ADVENT GOSPEL MEDITATION:
Fourth Sunday – December 22, 2019
Each Advent season, we prepare to welcome Jesus into the inns and stables of our hearts. But Jesus’ coming wasn’t welcomed by everyone with choirs of angels. For St. Joseph, the first coming of Jesus was a bit more complicated. “When his mother Mary was betrothed to Joseph, but before they lived together, she was found with child through the Holy Spirit.” For Joseph, opening his heart (and home) to Jesus meant, at best, appearing to all the world like a man who had impregnated his wife out of wedlock. At worst, he appeared a cuckold, raising the child of another man. God doesn’t always appear the way we expect. For some of us, the birth of Christ is a bit relationally complicated. Perhaps over the past few months, a loved one has died. This Christmas, you’re taking it upon yourself to keep up the traditions and hold the family together. Welcoming Jesus means welcoming grief. Perhaps it’s a difficult relative (or two or three) and it’s all you can do to bite your tongue and swallow your pride while they’re under your roof. Welcoming Jesus means welcoming strife, discord, and tension. Yet “do not be afraid,” the angel says. Do not be afraid. Why? Because we celebrate the birth of “Emmanuel, which means ‘God is with us.’” Before Jesus’ earthly ministry would begin, Jesus would lose his father, Joseph. God is with us in our grief. Wherever Jesus went, he stirred up controversy and faced down challenging personalities. God is with us in our stress. The trick is, like Joseph, to allow supernatural grace to prevail. Joseph was a good man, filled with natural virtue in that he didn’t want to “expose [Mary] to shame.” Yet he was prepared to “divorce her quietly” all the same. Our natural abilities only take us so far. Where is receiving Jesus complicated this Christmas season? Are you relying on your own strength to get you through, or are you truly ready to accept the grace of Emmanuel, God with us?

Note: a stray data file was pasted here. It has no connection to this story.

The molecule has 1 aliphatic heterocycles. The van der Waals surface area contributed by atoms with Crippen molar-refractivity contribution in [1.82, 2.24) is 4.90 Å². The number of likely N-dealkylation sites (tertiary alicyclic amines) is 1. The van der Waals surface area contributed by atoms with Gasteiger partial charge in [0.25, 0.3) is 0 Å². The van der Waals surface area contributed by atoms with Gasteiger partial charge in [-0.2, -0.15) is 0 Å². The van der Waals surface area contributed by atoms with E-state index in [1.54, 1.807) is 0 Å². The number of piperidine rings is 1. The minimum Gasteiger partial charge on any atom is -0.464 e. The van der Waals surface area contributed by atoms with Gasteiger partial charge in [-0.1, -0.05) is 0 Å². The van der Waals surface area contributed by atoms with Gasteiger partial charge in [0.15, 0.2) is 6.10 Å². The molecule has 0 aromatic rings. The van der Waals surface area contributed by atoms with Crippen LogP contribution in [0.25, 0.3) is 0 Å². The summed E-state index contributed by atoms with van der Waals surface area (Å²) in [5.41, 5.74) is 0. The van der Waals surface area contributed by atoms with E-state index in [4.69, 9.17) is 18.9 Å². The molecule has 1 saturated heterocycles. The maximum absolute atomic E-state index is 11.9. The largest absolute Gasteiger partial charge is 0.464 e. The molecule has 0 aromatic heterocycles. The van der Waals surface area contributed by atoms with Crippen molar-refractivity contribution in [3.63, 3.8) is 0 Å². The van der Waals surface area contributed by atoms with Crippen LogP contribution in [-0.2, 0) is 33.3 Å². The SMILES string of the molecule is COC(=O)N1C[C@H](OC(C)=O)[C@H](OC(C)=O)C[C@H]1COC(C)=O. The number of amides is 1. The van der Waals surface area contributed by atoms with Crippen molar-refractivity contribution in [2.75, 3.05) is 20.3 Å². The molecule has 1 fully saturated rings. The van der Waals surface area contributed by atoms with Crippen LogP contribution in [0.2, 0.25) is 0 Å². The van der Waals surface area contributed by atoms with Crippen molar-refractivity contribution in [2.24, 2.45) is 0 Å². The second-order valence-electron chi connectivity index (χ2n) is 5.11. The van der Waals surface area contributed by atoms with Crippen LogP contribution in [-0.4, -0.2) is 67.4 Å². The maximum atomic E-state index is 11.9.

The Liturgical Season of Advent
by FR. WILLIAM SAUNDERS
How did the celebration of Advent come about?
The liturgical season of Advent marks the time of spiritual preparation by the faithful before Christmas. Advent begins on the Sunday closest to the Feast of St. Andrew the Apostle (Nov. 30). It spans four Sundays and four weeks of preparation, although the last week of Advent is usually truncated because of when Christmas falls. (For instance, this year, the fourth Sunday of Advent is obviously on Sunday, and then that evening is Christmas Eve.)The celebration of Advent has evolved in the spiritual life of the Church. The historical origins of Advent are hard to determine with great precision. In its earliest form, beginning in France, Advent was a period of preparation for the Feast of the Epiphany, a day when converts were baptized; so the Advent preparation was very similar to Lent with an emphasis on prayer and fasting which lasted three weeks and later was expanded to 40 days. In 380, the local Council of Saragossa, Spain, established a three-week fast before Epiphany. Inspired by the Lenten regulations, the local Council of Macon, France, in 581 designated that from Nov. 11 (the Feast of St. Martin of Tours) until Christmas fasting would be required on Monday, Wednesday, and Friday. Eventually, similar practices spread to England. In Rome, the Advent preparation did not appear until the sixth century, and was viewed as a preparation for Christmas with less of a penitential bent.